SHAFAQNA – According to a new study presented at the American Heart Association’s Scientific Sessions 2014, reports to US poison control centers regarding energy drinks and children younger than 6 years old are alarmingly high – at over 40% – and some of these children are suffering serious cardiac and neurological symptoms.
Children are disproportionately represented in calls to US poison control centers regarding energy drink consumption, according to the latest study.
The researchers – led by Dr. Steven Lipschultz, professor and chair of pediatrics at Wayne State University and pediatrician-in-chief at Children’s Hospital of Michigan in Detroit – say the disproportionate number of children who are suffering cardiac and neurological symptoms is “concerning.”
Energy drinks can contain pharmaceutical-grade caffeine and extra caffeine from natural sources that can cause an increase in blood pressure and heart rate.
The team notes that some energy drinks can have up to 400 mg of caffeine per can or bottle, compared with 100-150 mg in a regular cup of coffee.
What is more, caffeine poisoning can happen at levels higher than 400 mg per day in adults, above 100 mg a day in adolescents and at 2.5 mg per kg (2.2 lbs) of body weight in children under the age of 12.
“Energy drinks have no place in pediatric diets,” says Dr. Lipschultz. “And anyone with underlying cardiac, neurologic or other significant medical conditions should check with their health care provider to make sure it’s safe to consume energy drinks.”
Though he is not a toxicologist, he says he became interested in the subject after treating children who became ill from ingesting energy drinks.
Cardiovascular, neurologic effects included in cases due to energy drinks
Dr. Lipschultz and his team analyzed records of the American Association of Poison Control Centers’ National Poison Data System from October 2010-September 2013. These records have information about calls to 55 US poison control centers from the public and health care professionals regarding energy exposures.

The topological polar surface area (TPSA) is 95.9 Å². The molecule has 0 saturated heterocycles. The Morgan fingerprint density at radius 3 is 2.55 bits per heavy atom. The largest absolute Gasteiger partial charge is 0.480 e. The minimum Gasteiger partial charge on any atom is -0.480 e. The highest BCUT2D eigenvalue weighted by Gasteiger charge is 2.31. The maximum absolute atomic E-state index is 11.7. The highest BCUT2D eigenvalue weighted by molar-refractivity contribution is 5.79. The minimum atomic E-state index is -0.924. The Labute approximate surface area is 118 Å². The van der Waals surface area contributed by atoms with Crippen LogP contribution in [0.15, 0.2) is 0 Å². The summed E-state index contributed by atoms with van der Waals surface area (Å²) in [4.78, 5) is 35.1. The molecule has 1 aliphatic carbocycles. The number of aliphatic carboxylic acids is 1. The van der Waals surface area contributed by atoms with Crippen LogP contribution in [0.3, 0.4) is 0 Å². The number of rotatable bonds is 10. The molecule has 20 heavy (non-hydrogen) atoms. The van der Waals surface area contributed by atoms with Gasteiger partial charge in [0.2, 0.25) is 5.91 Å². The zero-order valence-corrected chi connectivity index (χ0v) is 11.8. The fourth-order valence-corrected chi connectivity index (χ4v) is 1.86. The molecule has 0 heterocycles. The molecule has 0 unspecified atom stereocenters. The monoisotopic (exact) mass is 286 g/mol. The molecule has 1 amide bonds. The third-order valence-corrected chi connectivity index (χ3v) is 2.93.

The researchers explain that “exposures” are described as actual or suspected contact with a substance that has been ingested, inhaled, absorbed, applied to or injected into the body.
Results show that of the 5,156 reported cases of energy drink exposure, 40% were unintentional exposures by young children. Additionally, moderate to major consequences were reported in 42% of cases involving energy drinks mixed with alcohol.
The team also found that among cases across all age groups with major consequences, cardiovascular effects – such as abnormal heart rhythm and conduction abnormalities – were reported in 57% of cases. Meanwhile, neurologic effects – including seizures – were reported in 55% of cases.
There was a higher rate of side effects from energy drinks with multiple caffeine sources, which typically involved the nervous, digestive or cardiovascular systems.
The researchers say they do not yet know whether compounds in the energy drinks other than caffeine contribute to ill effects, as many of the added ingredients have never been tested for safety in children.
A call for improved labeling and efforts to decrease exposure
As a result of the study’s findings, the researchers are calling for improved labeling of caffeine content and health consequences linked to the drinks, in addition to efforts to decrease the exposure of children to such products.
They note that in 2010, the Food and Drug Administration (FDA) banned energy drinks containing alcohol, which has resulted in a sharp decline in calls to poison control centers regarding such drinks, demonstrating the effectiveness of the ban.
Regarding their latest data, Dr. Lipschultz notes that reports to poison control centers underestimate the issue, because many people who fall ill from energy drinks do not call the hotlines. Additionally, emergency room visits are not included, which leads Dr. Lipschultz to point out that the “reported data probably represent the tip of the iceberg.”
Earlier this year, Medical News Today reported that e-cigarette-related calls to US poison centers have soared.
Written by Marie Ellis
Source : http://www.medicalnewstoday.com/articles/285489.php